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Brackney's termination leads to many questions, few answers

The surprise termination of Charlottesville Police Chief RaShall Brackney following internal complaints of low morale caught many off guard, but online documents are suggesting that the problems go deeper than morale.

While city officials will not provide more detail, Charlottesville Mayor Nikuyah Walker shared a five-page document on Facebook that portrays the chief as a change agent and a police force that wanted to block that change.

Wednesday evening a spokesman for the city announced that the contract of Brackney, the city’s police chief since June 2018, had been terminated. The termination is considered not-for-cause, meaning Brackney would be entitled to various compensations, including 12 months’ salary.

The release did little to explain the decision and appears to contradict a lengthy August release from the city that pushed back against internal criticisms, primarily levied by the Central Virginia Chapter of the Virginia Police Benevolent Association.

City Manager Chip Boyles declined to elaborate on the decision Thursday, and city spokesman Brian Wheeler said that he was not anticipating any further comments from staff at this time.

“If that changes, we will let everyone know,” Wheeler said.

Among those expressing shock and frustration with Brackney’s termination was Mayor Nikuyah Walker, who took to Facebook on Wednesday evening to share her thoughts. Though Walker does not often talk to members of the media, she regularly utilizes Facebook as a means of communicating with constituents.

In posts attached to a video of poet Funmilola Fagbamila and congressional testimony from Fannie Lou Hamer, Walker said she was not sharing information because it would change the outcome but because “white supremacy is powerful.”

“Chief Brackney isn’t going to return, nor would I ask her to come back. I’m simply acknowledging how toxic this community is,” she said. “I wish I had facts and didn’t have to ‘gossip or speculate’ as our world-class twitter guru pointed out. I would appreciate receiving respect as the mayor and having been given a reason why.”

Walker also posted a five-page document titled “Departmental Investigation Executive Summary,” which appeared to be a longer, more detailed version of a press release sent out by the city last month in response to a PBA survey. The document, which is dated Aug. 9, appears to be an official report, but it is unclear to whom the report was sent.

In August, the PBA released survey data from 65 police employee respondents that indicated dissatisfaction among its members with the leadership of the city police department. On Aug. 20 the city released a lengthy unsigned response that said the PBA’s survey and the release of its results occurred during “a difficult reorganization and the recent terminations of employment of members of the city’s SWAT Team.”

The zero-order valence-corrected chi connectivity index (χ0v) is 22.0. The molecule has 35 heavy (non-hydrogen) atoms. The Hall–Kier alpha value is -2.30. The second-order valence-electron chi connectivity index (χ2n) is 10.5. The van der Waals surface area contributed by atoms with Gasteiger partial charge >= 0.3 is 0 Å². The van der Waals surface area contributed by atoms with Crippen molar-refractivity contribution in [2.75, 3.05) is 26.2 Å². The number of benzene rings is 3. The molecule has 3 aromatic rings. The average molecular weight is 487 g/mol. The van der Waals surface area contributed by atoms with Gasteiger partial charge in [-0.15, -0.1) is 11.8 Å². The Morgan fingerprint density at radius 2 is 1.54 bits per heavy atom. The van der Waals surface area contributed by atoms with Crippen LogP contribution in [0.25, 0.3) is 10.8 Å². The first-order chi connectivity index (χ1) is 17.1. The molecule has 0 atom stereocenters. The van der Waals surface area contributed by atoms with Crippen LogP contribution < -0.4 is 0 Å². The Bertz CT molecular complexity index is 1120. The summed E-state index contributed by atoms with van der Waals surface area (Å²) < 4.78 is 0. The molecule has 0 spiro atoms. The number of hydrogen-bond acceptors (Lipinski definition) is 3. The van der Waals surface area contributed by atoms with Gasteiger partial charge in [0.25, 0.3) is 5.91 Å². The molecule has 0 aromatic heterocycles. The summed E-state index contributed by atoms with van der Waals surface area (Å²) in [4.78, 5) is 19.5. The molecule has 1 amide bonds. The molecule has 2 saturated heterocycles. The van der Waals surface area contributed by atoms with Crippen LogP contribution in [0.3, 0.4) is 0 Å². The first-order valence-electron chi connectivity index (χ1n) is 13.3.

This survey was conducted about a year after the city conducted its own in August 2020. Though not released publicly until Wednesday, the city’s own survey also consisted of primarily dour responses that were critical of the city police leadership.

According to the city’s August statement, an investigation revealed that in connection with training and operations of the SWAT Team, team members had been “videoing simulated sex acts, circulating nude videos of females and themselves, … videotaping children of SWAT members detonating explosives, and firing police department-issued semi-automatic weapons, at unauthorized training events,” among several other allegations.

The document posted by Walker contained expanded allegations against several named officers and argued for a united front during reform efforts.

“But, despite command’s efforts, the support of the city manager, and the many officers who have embraced reform efforts, we cannot tackle these critical issues alone,” the document reads. “We must have a unified approach to dismantling system racism and eliminating police misconduct in Charlottesville and across the nation.”

The decision to terminate Brackney’s employment also came just a day after she participated in a forum with the Center for Police Equity, a research center that analyzes police data to determine disparities in policing.

During that forum, Brackney discussed efforts to expand police data collection in an effort to be more transparent and create a more equitable policing system. It remains unclear whether the partnership or other reform efforts instituted by Brackney will continue in the wake of her termination. Representatives for the Center for Police Equity did not respond to requests for comment.

Brackney is the fifth major loss from city leadership in the past 18 months, following the voluntary departures of former Fire Chief Andrew Baxter in June 2020, former City Manager Dr. Tarron Richardson in September 2020, former city attorney John Blair in February and former Deputy City Manager Letitia Shelton in February.


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